Today, the one-day postgraduate course covered common clinical conditions, including non-alcoholic fatty liver disease, hepatitis C, liver cancer/hepatocellular carcinoma, and complications of cirrhosis, including volume overload/ascites, malnutrition, and hepatic encephalopathy.

More updates will be posted through the meeting.

Dr. Joe Galati

Liver Meeting 2015

 

 

 

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Nonalcoholic Fatty Liver Disease: What You Need to Know? Dr. Rashid Khan Explains

Nonalcoholic Fatty Liver Disease: What You Need to Know? Dr. Rashid Khan Explains

Dr. Rashid Khan, Hepatologist at Liver Specialists of Texas, guest edited this blog entry on Fatty Liver Disease.


Obesity and Fatty Liver Disease

Obesity and Fatty Liver

In my 9 years of medical practice, it still does not cease to amaze me, that the public as well as the general physician’s perspective on fatty liver disease could be so wrong.

Every day of the week I see at least 10 patients with fatty liver, who have been told by their family physician that fatty liver is “no big deal”, and it is nothing to worry about. I tell them it is “ absolutely something to worry about”. Let me explain why.

Nonalcoholic fatty liver disease is a condition where there is fat accumulation in the liver of people who drink little or no alcohol.This condition is very common and generally causes no signs or symptoms, and generally no complications. Most people feel “OK” with this condition.

A wide range of diseases and conditions can increase your risk of nonalcoholic fatty liver disease, including: gastric bypass surgery, high cholesterol, high levels of triglycerides in the blood, metabolic syndrome, polycystic ovary syndrome, sleep apnea, diabetes, hypothyroidism, and of course, obesity.

In some people with fatty liver, the fat that accumulates can cause inflammation and scarring in the liver. This form of nonalcoholic fatty liver disease is called nonalcoholic steatohepatitis, commonly called NASH. In its most severe form, fatty liver can progress to liver cirrhosis (scarring), liver failure, and even liver cancer. About 20% of patients with fatty liver disease related steatohepatitis can progress to liver cirrhosis, so the risk is not trivial. In these such cases, liver transplant is discussed, and may be the only option to survive.

Evaluation of fatty liver begins with simple blood tests to assess liver function. These blood tests are the ALT, AST, bilirubin, and possibly alkaline phosphatase.

Unfortunately, many times these liver tests are elevated, and ignored by both physician and patient. These elevated (and abnormal) liver tests may be the first indication that trouble is brewing in the liver. This is almost always followed by some sort of liver imaging test, such as an ultrasound, CT scan or MRI of the liver and abdomen. If I suspect a more advanced stage of fatty liver disease, I will recommend we perform a liver biopsy, a procedure that involves removing a small sample of tissue from the liver, and examining it under a microscope to look for signs of inflammation and scarring.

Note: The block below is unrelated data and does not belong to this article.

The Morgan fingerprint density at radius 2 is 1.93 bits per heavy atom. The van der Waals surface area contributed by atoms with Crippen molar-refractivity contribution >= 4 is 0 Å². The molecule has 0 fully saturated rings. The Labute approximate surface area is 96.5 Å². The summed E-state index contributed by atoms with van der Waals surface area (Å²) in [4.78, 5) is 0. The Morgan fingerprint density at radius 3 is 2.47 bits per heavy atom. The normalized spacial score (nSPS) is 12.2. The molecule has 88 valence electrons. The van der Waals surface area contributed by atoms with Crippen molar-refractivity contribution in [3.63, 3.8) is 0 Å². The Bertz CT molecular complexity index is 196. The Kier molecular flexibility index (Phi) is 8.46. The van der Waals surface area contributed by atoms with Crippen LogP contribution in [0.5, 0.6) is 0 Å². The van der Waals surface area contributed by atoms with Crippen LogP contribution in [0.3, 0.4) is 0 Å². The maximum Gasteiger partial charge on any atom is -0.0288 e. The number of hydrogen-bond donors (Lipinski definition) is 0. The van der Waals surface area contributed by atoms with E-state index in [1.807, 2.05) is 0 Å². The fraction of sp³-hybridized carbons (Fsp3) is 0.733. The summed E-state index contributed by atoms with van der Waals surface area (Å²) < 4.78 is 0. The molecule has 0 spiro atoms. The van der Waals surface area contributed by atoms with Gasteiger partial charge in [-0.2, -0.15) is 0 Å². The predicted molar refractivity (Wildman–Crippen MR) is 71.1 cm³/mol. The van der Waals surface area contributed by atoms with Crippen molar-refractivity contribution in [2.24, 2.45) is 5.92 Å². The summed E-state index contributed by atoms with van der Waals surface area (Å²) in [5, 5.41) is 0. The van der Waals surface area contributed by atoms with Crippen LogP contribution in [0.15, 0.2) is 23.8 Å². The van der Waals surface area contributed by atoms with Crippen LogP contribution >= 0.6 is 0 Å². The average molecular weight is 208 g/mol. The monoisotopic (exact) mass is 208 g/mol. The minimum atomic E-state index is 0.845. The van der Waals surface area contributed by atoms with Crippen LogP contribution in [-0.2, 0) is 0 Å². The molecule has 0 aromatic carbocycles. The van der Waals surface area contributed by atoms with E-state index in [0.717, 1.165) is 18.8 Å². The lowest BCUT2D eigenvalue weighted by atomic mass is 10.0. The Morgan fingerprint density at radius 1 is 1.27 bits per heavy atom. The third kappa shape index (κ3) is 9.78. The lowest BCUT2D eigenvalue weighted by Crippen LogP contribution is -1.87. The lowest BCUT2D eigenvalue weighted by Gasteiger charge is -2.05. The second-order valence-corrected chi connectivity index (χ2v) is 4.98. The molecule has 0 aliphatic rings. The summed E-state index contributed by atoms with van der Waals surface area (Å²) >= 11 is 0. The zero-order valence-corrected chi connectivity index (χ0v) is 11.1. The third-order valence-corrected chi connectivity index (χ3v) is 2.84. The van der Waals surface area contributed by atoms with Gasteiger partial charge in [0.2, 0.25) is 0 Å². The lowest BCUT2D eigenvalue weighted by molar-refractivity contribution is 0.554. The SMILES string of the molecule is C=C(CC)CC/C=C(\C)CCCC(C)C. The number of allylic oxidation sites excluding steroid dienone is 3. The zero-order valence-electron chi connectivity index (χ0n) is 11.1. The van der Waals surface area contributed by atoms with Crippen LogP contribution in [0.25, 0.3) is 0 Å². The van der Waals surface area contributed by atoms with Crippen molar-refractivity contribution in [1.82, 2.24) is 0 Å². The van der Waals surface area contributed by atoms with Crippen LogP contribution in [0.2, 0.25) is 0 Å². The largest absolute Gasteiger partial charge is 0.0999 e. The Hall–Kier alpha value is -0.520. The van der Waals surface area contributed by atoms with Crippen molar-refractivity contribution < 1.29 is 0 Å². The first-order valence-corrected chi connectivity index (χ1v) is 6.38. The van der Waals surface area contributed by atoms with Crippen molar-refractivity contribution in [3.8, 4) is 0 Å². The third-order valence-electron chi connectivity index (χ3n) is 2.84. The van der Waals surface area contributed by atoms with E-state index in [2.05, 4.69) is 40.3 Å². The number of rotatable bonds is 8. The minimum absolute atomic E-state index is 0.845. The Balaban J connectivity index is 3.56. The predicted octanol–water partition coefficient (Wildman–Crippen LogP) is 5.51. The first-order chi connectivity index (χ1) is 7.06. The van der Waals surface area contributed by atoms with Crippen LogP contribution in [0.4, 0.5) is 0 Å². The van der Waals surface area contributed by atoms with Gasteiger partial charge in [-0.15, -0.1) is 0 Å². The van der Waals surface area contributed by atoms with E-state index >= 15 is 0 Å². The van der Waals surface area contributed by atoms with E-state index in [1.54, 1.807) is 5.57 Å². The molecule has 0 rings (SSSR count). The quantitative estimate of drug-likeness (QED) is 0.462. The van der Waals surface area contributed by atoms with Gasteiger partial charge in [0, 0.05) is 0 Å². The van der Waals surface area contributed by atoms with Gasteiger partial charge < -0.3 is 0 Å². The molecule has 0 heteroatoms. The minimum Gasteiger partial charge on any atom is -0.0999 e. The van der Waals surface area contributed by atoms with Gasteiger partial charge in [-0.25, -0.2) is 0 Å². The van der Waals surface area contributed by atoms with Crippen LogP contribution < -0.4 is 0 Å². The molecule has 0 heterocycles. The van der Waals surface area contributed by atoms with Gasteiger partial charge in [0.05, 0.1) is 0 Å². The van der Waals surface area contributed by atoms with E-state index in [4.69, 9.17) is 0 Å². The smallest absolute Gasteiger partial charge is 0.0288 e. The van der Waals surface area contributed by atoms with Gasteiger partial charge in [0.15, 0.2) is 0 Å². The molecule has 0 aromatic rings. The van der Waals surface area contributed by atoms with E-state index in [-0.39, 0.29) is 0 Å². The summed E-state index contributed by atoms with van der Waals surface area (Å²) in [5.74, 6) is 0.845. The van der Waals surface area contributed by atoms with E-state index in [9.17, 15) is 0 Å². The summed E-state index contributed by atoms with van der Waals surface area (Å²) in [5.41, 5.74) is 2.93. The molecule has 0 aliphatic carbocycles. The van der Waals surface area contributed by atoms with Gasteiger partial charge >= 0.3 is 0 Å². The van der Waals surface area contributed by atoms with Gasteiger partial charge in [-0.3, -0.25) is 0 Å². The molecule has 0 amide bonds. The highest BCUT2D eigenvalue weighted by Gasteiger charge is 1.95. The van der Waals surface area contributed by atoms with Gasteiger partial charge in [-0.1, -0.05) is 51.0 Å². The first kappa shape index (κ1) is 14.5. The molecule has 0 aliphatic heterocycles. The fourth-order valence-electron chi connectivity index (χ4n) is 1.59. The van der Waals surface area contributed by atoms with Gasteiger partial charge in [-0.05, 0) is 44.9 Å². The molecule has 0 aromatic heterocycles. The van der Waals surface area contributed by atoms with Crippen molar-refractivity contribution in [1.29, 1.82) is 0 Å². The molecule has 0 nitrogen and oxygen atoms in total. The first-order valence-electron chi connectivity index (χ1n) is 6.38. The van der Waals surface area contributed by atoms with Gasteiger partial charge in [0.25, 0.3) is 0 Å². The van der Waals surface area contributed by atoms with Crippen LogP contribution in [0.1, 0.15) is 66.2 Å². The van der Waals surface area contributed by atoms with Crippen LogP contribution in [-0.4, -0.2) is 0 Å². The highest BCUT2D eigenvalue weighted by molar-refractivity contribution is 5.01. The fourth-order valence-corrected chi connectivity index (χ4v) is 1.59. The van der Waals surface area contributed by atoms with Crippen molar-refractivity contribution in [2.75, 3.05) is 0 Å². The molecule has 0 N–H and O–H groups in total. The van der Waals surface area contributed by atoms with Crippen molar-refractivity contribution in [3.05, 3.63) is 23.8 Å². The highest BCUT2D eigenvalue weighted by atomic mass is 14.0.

Unfortunately, despite extensive research in this field, no single standard and targeted therapy exists for fatty liver disease in 2015. In other words , no medication is currently the perfectly effective treatment for fatty liver disease. Almost always my patient will ask me , “Hey Doc, what pill can I take to fix this problem? And I reply there is none.

So we typically work to reduce the risk factors that have caused the fatty liver disease which are well known as I have eluded to above. If the patient is obese, we ask them to lose weight. Weight loss can be tough in the modern day lifestyle, but a committed approach involving caloric reduction and increasing physical activity usually works. Patients with diabetes and or high cholesterol are placed on medications to better control these disorders of their metabolism.

No alternative medicine treatments are proven to cure nonalcoholic fatty liver disease. The use of herbs, and many other widely available over the counter supplements not only don’t work, but can be dangerous. Some studies have shown that natural substances such as Vitamin E and coffee may help to reduce the damage caused by inflammation. However, more research is needed, and patients should discuss the use of these substances with their liver specialist.

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Latest News on Hepatitis C Cures

For tonight’s broadcast of Your Health First, Dr. Rashid Khan joins me to discuss the latest news on fatty liver disease, and the new therapies for hepatitis C, which results in a cure rate of over 95% of the cases. You can listed to the audio from the three segments here.

 

Dr. Rashid Khan and Dr. Joe Galati Discuss Liver Disease: Part 1 by Your Health First Radio on Mixcloud